We draw today to the end of coping with the storms of life. This story follows soon after the calming of the storm (Mark 4:35-41) that we have been studying. But this is different. Jesus wasn’t even with them in the boat since he had sent them on ahead of him. They were fulfilling his will and walking in obedience, so the storm was not because they were out of God’s will.
When Jesus did arrive – across the water – he was at first not welcome: a ghost! Why did the disciples not recognise him and welcome him into their boat? It was not just because they couldn’t see or that his arrival was unexpected. The answer lies in the text, though it is not obvious at first, “For they did not understand about the loaves, but their hearts were hardened.” (v.52). Earlier in the day they had witnessed and had taken part in the miracle of the Feeding of the 5000, yet they had ‘hardened their hearts” in ignorance and unbelief.
Such an attitude of heart means that they were not growing in faith and awareness of Jesus. It meant that they were starting to follow Jesus and his commands in their own strength. Their discipleship was starting to become an uphill struggle. Their joy and energy was gone and they were “distressed” (v.48). The result was not that they were in danger (there was no storm), but that they were going nowhere fast.
When our faith shrinks and we baulk at what Jesus has done, we too will not recognise him. We will mysteriously be bereft of his presence. Indeed we may think he is a “ghost” and a threat. If he comes into the boat he may rock it! How foolish can we become? Very, it seems. Spiritual blindness quickly follows hardness of heart. They were exhausted and struggling. Discipleship had become an uphill slog.
Lord Jesus Christ, you know that we are struggling to row the boat of life. Forgive us for striving in our own strength. Come and bring your ability to calm us and to calm our surroundings. With you alone can we make it to the other shore. Amen.
“… take heart … for this very night there stood by me an angel of the God to whom I belong.” (vv.22-23) RSV
The story of Jesus calming the storm may give the impression that God always wants to and will stop our crisis and make things calm once again. That is not necessarily so. Today’s story about Paul being shipwrecked on the island of Malta (Acts 28:1) is just such a case.
Prayer does not always give us what we think we want/need. Paul did not have his “thorn in the flesh” (2 Corinthians 12:7) taken away, and Jesus did not have his crucifixion taken away. Both of them started off their prayers requesting those things, but both came to understand that the highest purposes of God would not be fulfilled that way.
So, with the ship being in severe trouble Paul set about praying. During the night he had a visitation – an angel. Lucky man, that sort of thing doesn’t happen to most of us! Yet, maybe it does and we don’t recognise an angel when we see one (see Hebrews 13:2). Anyway, one way or another God spoke to Paul. The message was good news and bad news, the good news was that no one would die, but the bad news was that the ship would be lost.
Paul, amazingly, had such an authority and calm awareness of what was going to happen that he was more or less given a free hand to tell the crew and the soldiers what to do. God will give us authority when we listen to him and move in the Spirit. Hearing God is the key to life. Did not Jesus say: “Man shall not live by bread alone, but by every word that proceeds from the mouth of God”?
The storm in our lives may not always end up altogether happily but with God there will be a constructive and positive outcome. Sometimes our beloved possessions may have to be jettisoned. Sometimes the outcome puts us in a different place than we were before e.g. Malta! Travelling with God is not necessarily a smooth passage, but whatever happens, He is with us, and all things will work together for good.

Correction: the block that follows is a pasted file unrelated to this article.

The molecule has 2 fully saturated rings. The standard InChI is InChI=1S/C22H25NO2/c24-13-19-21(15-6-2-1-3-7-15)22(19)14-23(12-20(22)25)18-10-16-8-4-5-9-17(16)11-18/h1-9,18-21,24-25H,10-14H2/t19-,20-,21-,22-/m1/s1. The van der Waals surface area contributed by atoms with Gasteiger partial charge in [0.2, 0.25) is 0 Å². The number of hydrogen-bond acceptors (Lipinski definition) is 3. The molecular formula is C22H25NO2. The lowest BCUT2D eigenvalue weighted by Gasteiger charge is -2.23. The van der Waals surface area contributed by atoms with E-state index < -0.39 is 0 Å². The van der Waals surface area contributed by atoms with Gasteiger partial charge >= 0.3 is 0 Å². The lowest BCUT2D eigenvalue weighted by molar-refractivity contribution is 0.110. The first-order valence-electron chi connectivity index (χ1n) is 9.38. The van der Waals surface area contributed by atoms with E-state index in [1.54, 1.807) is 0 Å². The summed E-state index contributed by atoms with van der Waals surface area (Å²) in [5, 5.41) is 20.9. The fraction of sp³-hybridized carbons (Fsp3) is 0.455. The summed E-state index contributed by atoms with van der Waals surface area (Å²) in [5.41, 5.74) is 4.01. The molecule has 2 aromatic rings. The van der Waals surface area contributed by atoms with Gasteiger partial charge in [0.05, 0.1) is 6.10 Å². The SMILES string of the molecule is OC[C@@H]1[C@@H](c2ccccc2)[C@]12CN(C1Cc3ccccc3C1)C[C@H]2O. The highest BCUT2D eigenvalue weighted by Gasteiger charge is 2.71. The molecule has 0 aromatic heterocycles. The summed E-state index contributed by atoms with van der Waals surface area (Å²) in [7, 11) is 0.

Thank you Father for the excitement and unpredictability of life. And thank you that you are in it with us – a steady hand at the helm. Help us not to wrench it away from you. Amen.
Explore More – Genesis 39
1 What ‘storm’ of temptation did Joseph encounter?
2 What was the cost to Joseph of overcoming the temptation?
Last week’s thoughts may have been a bit of a bombshell to your understanding of the Christian walk. Indeed it may have even seemed blasphemous. But remember that Jesus was accused of blasphemy by the received theology of his day. It is a shock to many a devout believer that we are not mere servants who don’t know what our Master is doing, but are heirs, sons, princes. We have the authority of the Master to do his work, yes, and even greater works!
We have been looking at the calming of the storm (Mark 4:35-41), but Jesus applies this same authoritative use of words of command in all his ‘miracles’, whether it be over demons or nature or sickness. Today we have read about the healing of the 12 year old daughter of Jairus (a ruler of the synagogue). The request is made, and the situation deteriorates with the delay caused by the pressing need of the women with a 12 year old flow of blood (vv.25-34). But Jesus is undaunted.
When he arrives at the home of the ‘dead’ girl he puts out all the unbelievers who only confirm that the little girl is irreversibly dead. He takes with him the girl’s parent together with his strongest disciples: Peter, James and John. In the room, he does not kneel down and ask his Father to heal her, but as his Father’s ambassador he speaks on behalf of God, indeed, as the mouthpiece of God, and gives instructions to be obeyed.
Faith needs commands. Are we prepared to take authority and command? “Little girl, get up.” She responds, and rises. How often have we spent ages, even years praying for something or someone, and have had no apparent response. Why? Perhaps it is because God has been whispering in our ear. “You do it. I’m not going to do it for you.” Are we prepared to speak to the weather, or to our child, or work colleague, or to a disease? If so, then we need to hear what God is saying. It’s not a matter of forcing (and failing!) to make our own will come true. Pray and listen. What is he whispering? When you know, go and do it.